With strengthening of Soviet power the Finnish-Russian border was closed. Barbed wire fences covered the left shore of the Rajajoki River and contacts of the inhabitants of Vanha Alakylä with Finnish side were stopped. Still the village have it's trace in the Soviet history as the "Rajajoki window" - specially organized by GPU place for illegal crossing the border, that worked within the framework of the special operation "Trest" which purpose was to decoy on the territory of the Soviet state it's political enemies.

In 1924 Petrogad gubernia was renamed to Leningrad gubernia (in 1927 - to Leningrad oblast).

In 1926 there were 39 farmer houses in Vanha Alakylä. Still existed the Stary Beloostrov Lutheran parish.

In 1929 the "elimination of kulaks ('over rich' peasants)" campaign started. As the medium level of life of Russian Finns (about 2-3 cows, 5-6 ships and 1-2 horsed per household), was higher than the Russian average, many peasant families were sent to Siberia with only belongings they can carry themselves.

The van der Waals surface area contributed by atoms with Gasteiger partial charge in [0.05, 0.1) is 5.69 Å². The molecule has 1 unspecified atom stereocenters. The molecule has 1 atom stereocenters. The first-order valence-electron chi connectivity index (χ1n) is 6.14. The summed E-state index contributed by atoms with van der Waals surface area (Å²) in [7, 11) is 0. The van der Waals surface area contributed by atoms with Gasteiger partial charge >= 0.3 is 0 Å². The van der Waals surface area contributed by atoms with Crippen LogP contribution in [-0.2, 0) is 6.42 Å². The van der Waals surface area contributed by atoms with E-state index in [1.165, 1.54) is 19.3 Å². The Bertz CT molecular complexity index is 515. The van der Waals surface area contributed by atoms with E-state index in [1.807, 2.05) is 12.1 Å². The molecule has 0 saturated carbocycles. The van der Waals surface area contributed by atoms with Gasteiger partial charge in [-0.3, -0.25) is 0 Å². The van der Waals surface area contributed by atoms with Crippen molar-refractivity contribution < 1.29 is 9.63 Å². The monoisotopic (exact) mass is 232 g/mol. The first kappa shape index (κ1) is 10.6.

In 1932 the lutheran church in Stary Beloostrov has been closed, but the parish members was achieved its opening seven months after. It has been finally closed in 1935.

In the April 1935 Leningrad branch of NKVD carried out a special operation "of clearing the border strip of Leningrad region and Karelia from kulaks and anti-Soviet elements in repression order". The 22-kilometers wide line along the border with Finland was fully "cleaned up" from the inhabitants because they, by the opinion of Soviet State, represented "unreliable contingent" near the border. The "cleaned" Vanha Alakylä village was set to fire by NKVD.